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  • Writer's picturePaul W Furmański

Musings from Morocco 4: Hats off to Fez


It’s said that we never really visit a place unless we get lost in it and, with its narrow warren-like medina that often had me wondering which rabbit-hole I’d gone down and a GPS signal that’s patchy at best, it’s very easy to “visit” Fés.


I trekked the two miles from the station and entered the medina through an inconspicuous side entrance, eventually finding my way to the stunningly beautiful Riad Sidrat. I felt as if I had gone through a magical door as I entered into a world so artistically sumptuous and peaceful that all I wanted to do is to sit and absorb the stillness and intricate architecture of the forecourt for a good half an hour before going to my room upstairs where I marvelled at the soft reflected light which caressed the courtyard below while simultaneously bursting through the stained glass windows like a nimcha cutting colours across the tiled floor. Once again, all I wanted to do is absorb the beauty of it all in the moment before showering after which I ascended the small stone staircase to the warmth of the roof terrace under a cloudless sky.


It was a long day which started out early in Marrakech so a sound night’s sleep followed by a good breakfast was just what was needed before I ventured into the medina the following day. Short stretches of paved alleyways with sharp corners and rugged walls were the backdrop to the city’s inhabitants; men carrying things or chatting as they sat watching the comings and goings, motor bikes and people passing the ends of passages all played cameo roles in the scenes in front of me as I ambled the passageways in my quest to find the Sidi Moussa tannery.


Getting lost was as interesting as it was easy once I came off the main trading route. The predominantly yellow tones of the walls were sometimes piqued by blues, pinks and umbers while buttresses prevented them from falling into each other or held up higher levels of the buildings behind them. Light and shade, left and right, wider paths lead to the narrowest of alleys and every now and then I’d arrive in a place where I could pick up an intermittent GPS signal to check how my homing pigeon skills had been working. I eventually arrived in a warren-like area and knew I was very close to the tannery but the passages all looked the same to my uninitiated eye. Help came when a local saw me checking my phone and asked me where I wanted to go but, although I was aware that I was both lost and in need of a GPS signal, I was reluctant to follow him at first. Fortunately, he came back for me and took me through passages to the entrance which, had I been obstinate, could have taken me hours to find, not least because the overview I was looking for was only accessible by walking through a store.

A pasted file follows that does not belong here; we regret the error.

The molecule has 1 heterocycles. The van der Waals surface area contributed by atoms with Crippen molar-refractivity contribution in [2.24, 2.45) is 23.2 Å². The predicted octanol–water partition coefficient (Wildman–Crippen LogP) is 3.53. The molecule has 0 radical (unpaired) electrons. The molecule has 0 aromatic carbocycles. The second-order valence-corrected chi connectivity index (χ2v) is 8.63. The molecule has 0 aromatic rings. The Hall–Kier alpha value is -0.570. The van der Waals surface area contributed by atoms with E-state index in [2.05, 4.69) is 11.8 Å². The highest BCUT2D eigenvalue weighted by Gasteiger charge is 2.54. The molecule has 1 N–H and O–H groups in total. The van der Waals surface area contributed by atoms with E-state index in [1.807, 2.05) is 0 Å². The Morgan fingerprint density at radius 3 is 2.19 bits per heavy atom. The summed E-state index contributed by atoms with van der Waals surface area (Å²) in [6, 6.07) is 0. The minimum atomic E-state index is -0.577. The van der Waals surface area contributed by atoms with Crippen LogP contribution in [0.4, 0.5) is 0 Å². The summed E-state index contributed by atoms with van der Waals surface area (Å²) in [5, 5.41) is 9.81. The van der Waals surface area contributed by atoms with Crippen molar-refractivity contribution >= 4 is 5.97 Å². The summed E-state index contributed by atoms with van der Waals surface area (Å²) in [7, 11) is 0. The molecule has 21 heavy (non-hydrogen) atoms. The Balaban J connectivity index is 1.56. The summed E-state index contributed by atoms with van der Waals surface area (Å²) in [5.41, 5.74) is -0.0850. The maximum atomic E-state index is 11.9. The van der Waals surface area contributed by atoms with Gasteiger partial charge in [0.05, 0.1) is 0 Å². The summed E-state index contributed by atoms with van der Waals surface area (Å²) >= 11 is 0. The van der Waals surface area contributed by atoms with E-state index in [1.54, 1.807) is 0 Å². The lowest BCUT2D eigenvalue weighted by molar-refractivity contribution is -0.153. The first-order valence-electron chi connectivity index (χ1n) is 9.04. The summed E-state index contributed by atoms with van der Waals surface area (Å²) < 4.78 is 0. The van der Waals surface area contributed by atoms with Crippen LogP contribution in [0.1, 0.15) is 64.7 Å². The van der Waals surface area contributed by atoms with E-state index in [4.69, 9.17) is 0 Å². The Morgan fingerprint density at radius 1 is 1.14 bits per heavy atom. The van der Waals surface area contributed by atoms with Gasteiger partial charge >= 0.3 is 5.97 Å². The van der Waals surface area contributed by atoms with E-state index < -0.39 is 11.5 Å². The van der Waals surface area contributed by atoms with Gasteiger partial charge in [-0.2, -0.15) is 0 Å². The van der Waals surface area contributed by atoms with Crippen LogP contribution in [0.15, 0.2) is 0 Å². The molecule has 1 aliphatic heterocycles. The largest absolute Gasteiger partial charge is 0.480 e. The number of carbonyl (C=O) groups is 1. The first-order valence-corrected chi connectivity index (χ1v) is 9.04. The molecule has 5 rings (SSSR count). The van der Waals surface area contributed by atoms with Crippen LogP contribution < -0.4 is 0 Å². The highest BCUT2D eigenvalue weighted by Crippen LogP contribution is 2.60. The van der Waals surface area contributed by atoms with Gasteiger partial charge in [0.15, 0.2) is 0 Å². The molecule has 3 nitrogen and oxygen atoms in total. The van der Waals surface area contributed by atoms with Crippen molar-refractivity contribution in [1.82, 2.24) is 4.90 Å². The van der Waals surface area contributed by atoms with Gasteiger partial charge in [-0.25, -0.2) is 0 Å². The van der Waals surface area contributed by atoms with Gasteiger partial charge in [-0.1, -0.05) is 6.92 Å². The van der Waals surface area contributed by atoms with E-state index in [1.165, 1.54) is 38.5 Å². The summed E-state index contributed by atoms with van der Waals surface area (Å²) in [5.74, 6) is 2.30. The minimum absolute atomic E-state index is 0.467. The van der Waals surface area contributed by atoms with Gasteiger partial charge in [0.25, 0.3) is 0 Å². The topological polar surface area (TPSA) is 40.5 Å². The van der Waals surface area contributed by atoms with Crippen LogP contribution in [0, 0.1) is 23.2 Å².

I was grateful that this wasn’t just another type of “see my uncle’s shop” experience that I had got used to in Marrakech as I engaged my guide who explained what was going on below. The caustic smell of ammonia was immediate and I wondered what strong constitution the men who have to breathe it in had while I watched them undertake back-breaking work in rendered brick tubs which spread out like a square-sided honeycomb. Some tubs remove the main hair and some remove the finer, all of which turns the hide into the softest of leather, while others impregnate the colours and make it ready to be turned into the wares I was naturally invited to inspect in the store before I left. I thanked my guide and gave him an unsolicited tip for his time and interesting information as we went downstairs where astoundingly beautiful leatherwear emanated a rather more pleasant and familiar scent. As so often I’ve found when travelling in a country which maintains its history of craftsmanship, I may well have bought a number of unneeded items just for the sheer pleasure of their beauty and quality.


For me, the medina in Fés is a dream location. Maintaining its history in its rugged walls, the maze-like paths are broken every now and then with intricate tiled water fountains while children play around corners and market stalls on the arterial routes spill over with spices, produce and wares. In other parts craftsmen are at work; tinkers work with copper while others sharpen their knives on foot operated stones but, in every direction, the richness of Moroccan identity and culture stimulates the senses through ubiquitous colours, patterns and fragrances. Restaurants offer the most wonderful Tajin dishes while Bab Boujloud, “The Blue Gate”, is both an invitation into the medina’s intimate paths inside the walls and also the exit to a more modern world which, in some senses, is a poor comparison to the vibrant expressions of traditional Moroccan life within.


I hope you've enjoyed me sharing these experiences with you and you can check out a small set of associated images under 'Latest Images' on the Portfolio page, from where you can access all the other image content also and, if you've enjoyed the blog, then let me know by giving it a ❤️ and you can access all the others from the main menu or directly from the Blog page.



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1 Comment


dannyward
Apr 11

Fantastic photography, Paul. Easily taken for granted that Féz and other Moroccan cities are beautiful, your 'eye' brings out the magic, textures, hues and small social interactions. Very evocative of, what often seems like, a bygone memory found only in the children's story book.

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